So maybe don't push him to try raw fish unless he's comfortable with it - tamago (egg), avocado, kampyo (sweetened gourd), and eel (unagi or anago) are all cooked and/or vegetarian and are no less "sushi" than the stuff with fish. If he is willing to be a little more adventurous, order tobiko (flying fish roe) - yes, it's fish eggs but they are teeny tiny, crazy delicious, and the texture is something you can't get in any other food I know of.
posted by augustimagination at 12:24 PM on March 25, 2014 [2 favorites]

For rolls, I'd suggest maybe a shrimp tempura roll for something cooked, then something with tuna (spicy tuna, tuna avocado) for a raw roll. Both are fairly benign as far as flavor but are usually tasty.
posted by tryniti at 12:25 PM on March 25, 2014 [1 favorite]

Deep fried soft shell crab!

futo-maki is pretty innocuous.

spicy salmon has lots of sauce on top

cucumber roll
posted by St. Peepsburg at 12:26 PM on March 25, 2014

Barbecued eel (unagi) for sure. If he likes avocado, caterpillar roll!

In general, I think rolls are the way to go when introducing sushi.

Of course unagi is cooked. For the raw stuff, other than avoiding uni (sea urchin), just offer him a mix and see what he likes. Salmon (sake), yellowtail (hamachi), and mackerel (saba) are all pretty inoffensive and my toddler will eat them. Shrimp (ebi) tastes pretty much the same raw and cooked, in my opinion, so if he likes shrimp cocktail that might be another option.
posted by rabbitrabbit at 12:39 PM on March 25, 2014

My first raw sushi was Hamachi/yellowtail. It's basically like eating delicious butteriness.
posted by vespabelle at 12:40 PM on March 25, 2014 [3 favorites]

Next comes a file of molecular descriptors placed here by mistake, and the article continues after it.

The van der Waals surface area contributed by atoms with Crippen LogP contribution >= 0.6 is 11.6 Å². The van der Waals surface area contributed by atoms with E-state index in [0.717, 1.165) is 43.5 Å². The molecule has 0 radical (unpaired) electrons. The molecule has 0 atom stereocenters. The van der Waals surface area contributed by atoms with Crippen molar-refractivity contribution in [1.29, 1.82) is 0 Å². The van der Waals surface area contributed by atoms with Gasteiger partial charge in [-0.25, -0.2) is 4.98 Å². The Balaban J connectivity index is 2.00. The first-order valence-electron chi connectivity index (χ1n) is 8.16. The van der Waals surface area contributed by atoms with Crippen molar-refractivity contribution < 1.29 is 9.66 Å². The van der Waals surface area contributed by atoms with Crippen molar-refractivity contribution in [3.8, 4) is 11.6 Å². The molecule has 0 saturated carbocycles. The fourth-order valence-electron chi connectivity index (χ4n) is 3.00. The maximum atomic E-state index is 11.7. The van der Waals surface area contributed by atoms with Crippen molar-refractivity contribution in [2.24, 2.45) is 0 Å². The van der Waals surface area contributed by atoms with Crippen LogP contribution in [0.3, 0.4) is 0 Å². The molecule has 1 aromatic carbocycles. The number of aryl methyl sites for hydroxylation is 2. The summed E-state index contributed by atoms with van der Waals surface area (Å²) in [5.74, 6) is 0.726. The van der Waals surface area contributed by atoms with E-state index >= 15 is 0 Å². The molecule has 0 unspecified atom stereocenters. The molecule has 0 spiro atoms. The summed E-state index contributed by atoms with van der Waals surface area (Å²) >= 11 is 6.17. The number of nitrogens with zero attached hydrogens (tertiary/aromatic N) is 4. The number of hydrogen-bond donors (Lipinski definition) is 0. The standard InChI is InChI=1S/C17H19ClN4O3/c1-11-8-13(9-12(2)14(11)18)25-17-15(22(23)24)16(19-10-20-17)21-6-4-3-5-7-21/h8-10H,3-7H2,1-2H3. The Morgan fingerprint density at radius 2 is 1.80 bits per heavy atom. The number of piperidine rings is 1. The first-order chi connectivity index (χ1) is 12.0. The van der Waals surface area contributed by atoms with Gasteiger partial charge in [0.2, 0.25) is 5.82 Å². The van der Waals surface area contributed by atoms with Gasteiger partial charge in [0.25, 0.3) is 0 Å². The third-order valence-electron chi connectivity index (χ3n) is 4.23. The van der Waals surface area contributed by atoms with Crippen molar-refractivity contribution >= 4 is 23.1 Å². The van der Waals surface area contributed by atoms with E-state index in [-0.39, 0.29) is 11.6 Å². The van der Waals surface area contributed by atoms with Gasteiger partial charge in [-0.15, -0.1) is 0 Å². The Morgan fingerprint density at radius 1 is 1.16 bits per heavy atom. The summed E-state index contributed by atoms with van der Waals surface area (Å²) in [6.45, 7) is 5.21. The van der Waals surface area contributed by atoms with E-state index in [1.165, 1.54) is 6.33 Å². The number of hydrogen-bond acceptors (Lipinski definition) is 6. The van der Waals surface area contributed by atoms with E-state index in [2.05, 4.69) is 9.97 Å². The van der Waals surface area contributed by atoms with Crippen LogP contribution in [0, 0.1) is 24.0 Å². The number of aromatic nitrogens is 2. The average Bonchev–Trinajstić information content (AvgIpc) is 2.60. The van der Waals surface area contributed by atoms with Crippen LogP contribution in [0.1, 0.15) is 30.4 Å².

I love sashimi. One of my favorite restaurants in the world is Bar Masa, in the Time Warner Center in New York. There are two really creative sushi restaurants in Boston, Oishii and O Ya, and I love perusing their menus and sampling what they've come up with. But I only got that way through genuine, self-starting curiosity and picking up a menu with a decision to explore on my own. I still hate most sushi. I dislike the rice. I think the rolls are gross. My favorite sashimi is mackerel (saba), which is apparently as plebeian as you can get.

So my experience would second those who are suggesting you hand him the menu and let his curiosity roam. When I was steered, I didn't like sushi. Once I shook that off and just tried some stuff on my own, I found things to love.
posted by cribcage at 12:44 PM on March 25, 2014

Shrimp (ebi) and eel (unagi) sushi are both cooked (eel is barbecued), so start with those. Then proceed to salmon (sake) and tuna.

I'd have never tried eel if I knew what it was beforehand; my then-girlfriend had me try it and she knew me well enough to refuse to tell me what it was. Now it's one of my favorites.

My introduction to sushi was a restaurant that offered a kind of "chef's choice" lunch plate which included an assortment of the sushi chef's choice, a bowl of miso soup, and a small salad. It was all raw, but I was feeling adventurous and enjoyed it. So I did raw first and then cooked, which I think is the opposite of how you "should" approach such an introduction.